To acknowledge the creative talent and effort, our newspapers introduced the Kolu Contests over a decade ago. Just as we had introduced the Kolam Contest which has now grown into the annual Mylapore Festival.

The prizes for the bests are only a small part of the idea. More important is to tell families who are creative and celebrate tradition that the effort is indeed wonderful.

The displays at festival time have stories to tell, trends to spot.

One collector of Lord Ganesha told me that though hawkers now sold images of the Lord browsing at a PC or emulating M S Dhoni's helicopter shot, he stuck to collecting traditional works of craft.

In Mylapore and Arcot Road, we are tapping into technology at this year's Kolu Contests while at Adyar, a judge will carefully do the rounds of all those who wish to register for the event.

In the first two neighbourhoods, we will ask our photographers to shoot snappy video clips of the kolus whose owners have signed for the contest, get them edited into a short docu-film and screen them at a venue. The idea is to allow all the contestants to have the opportunity to view all the listed Navarathri kolus. And for the judge to sit at a PC and draw a list of winners.

Yes, in doing this some of the personal touch will be lost. But the film will also enable thousands of people in the neighbourhoods and around the world to enjoy your creations when we post the film on the Web.

We are open to ideas. Do share them. It was one such idea that provided a window to our readers in Arcot Road.

In our latest issue, since we could not locate a professional doll painter in the area we chose to list Saligramam-resident Lakshmi's name though she and her niece painted their kolu dolls for personal needs. There were a flurry of calls and we were a bit embarrased. But Lakshmi says she will help as much as she can!

September 29, 2012

How personal can media get?

Are we another form of FaceBook?

This was a question that popped up when I read a basket of anecdotes that all the people who made the early days of 'Anna Nagar Times' newspaper shared in a recent edition.

The special pages marked 20 years of this free, English weekly with which I was associated in its early days.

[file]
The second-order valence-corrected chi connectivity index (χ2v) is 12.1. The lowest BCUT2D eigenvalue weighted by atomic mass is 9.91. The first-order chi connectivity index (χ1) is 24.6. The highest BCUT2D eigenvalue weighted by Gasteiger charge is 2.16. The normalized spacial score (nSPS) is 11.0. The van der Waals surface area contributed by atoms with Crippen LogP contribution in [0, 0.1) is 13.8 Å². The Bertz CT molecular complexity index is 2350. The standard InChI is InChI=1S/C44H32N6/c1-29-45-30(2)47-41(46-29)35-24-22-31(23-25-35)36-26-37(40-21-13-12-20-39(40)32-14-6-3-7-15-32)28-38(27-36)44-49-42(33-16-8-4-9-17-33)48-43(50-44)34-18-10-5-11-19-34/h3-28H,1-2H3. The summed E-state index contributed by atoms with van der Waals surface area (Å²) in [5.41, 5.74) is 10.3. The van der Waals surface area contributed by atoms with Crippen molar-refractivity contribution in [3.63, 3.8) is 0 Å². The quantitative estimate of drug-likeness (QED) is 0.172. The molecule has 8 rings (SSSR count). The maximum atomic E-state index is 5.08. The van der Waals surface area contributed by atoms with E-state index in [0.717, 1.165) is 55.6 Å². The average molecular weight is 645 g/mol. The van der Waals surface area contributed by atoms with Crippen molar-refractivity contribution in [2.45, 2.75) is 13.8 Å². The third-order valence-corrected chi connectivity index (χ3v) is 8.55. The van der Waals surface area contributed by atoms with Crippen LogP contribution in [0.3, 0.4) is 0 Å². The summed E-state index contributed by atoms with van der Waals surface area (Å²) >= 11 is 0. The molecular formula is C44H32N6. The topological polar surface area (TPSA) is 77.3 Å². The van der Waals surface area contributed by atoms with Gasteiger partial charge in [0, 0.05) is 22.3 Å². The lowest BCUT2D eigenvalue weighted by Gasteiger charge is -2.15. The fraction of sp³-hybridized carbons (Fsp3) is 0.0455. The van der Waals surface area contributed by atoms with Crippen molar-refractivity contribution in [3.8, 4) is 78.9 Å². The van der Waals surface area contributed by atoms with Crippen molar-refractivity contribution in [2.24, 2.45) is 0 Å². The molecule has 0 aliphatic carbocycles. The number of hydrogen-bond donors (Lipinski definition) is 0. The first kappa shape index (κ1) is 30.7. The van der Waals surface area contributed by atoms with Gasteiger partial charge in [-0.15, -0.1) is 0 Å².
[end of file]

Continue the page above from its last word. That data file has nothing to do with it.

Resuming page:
And Robin Sam, who used to report for it wrote that much before FB became a rage, 'Anna Nagar Times' was the FB avatar for the area.

Our newspapers have kept close to people.

Profiles, reportage and photos are an essential part of our coverage and our links with the neighbourhood we cover.

But how close should we get to people?

A report in a recent issue of a daily newspaper made me think.

The report was filed by a crime reporter and it was on a person who had committed suicide in the Adyar neighbourhood. It was evident that this was a straight case of a man who had decided to end his life for his own reasons.

That the man's wife happened to be an old friend of mine had its own personal ring to the development.

The report though did not stop at treating the case as it should have been - a two or three - para report.

Instead, the reporter freely fed into all the intimate details that any policemen working on a case would gather and log into his files.

So, here we had a report that touched on the woman's early life, her marriage and the subsequent divorce, her present occupation and her relationships, more on the man and his occupation and all the steps he had taken before ending his life.

How personal can we in media get?

The question becomes grave for a small, neighbourhood newspaper.

There was an occasion when we at 'Adyar Times' had a debate on a story we had done. We had carried a picture of an apartment where some people ran a prostitution business.

Was it right to also feature a picture of that complex?

Would the residents of that place feel uneasy about the coverage?

We have lessons to re-learn ourselves. Readers' feedback can also help us.

September 22, 2012

Classical music in Madras

When a musician completes 81 years of his musical journey and the maestro celebrating it is violinist Parur M. S. Anantharaman I take a closer look at the invite.

It is Vinayaka Chathurthi evening and though I have seen less of the giant sized images of the Lord and more of clay images at street corners across the city, Pondy Bazaar is as always abuzz.

What makes news in Pondy Bazaar today is the opening of Nalli Jewellers, just metres away from the Nalli Silks' art deco store around Panagal Park. Nalli Kuppuswami must have had a good reason to launch into jewellery had not the fever of this silks and gold bazaar got to him late in his career and as my auto swings past this new store I see scores of shoppers streaming in.

My destination is Sri Krishna Gana Sabha. A cup of coffee at the restaurant on the sabha campus and it is time to sink into the most comfortable cane chairs a sabha can offer.

On stage, Anantharaman looks more a rishi than a celebrated violinist. At the formal felicitation, guests extol the maestro's talents and his character.

He smiles, he acknowledges the warm words about him. And when it is his turn to speak, he has a few words of thanks.

Then, it is concert time.

It has been a long time since I heard the trio - the guru and his sons, with J. Vaidyanathan on the mridangam and Karthik on the ghatam.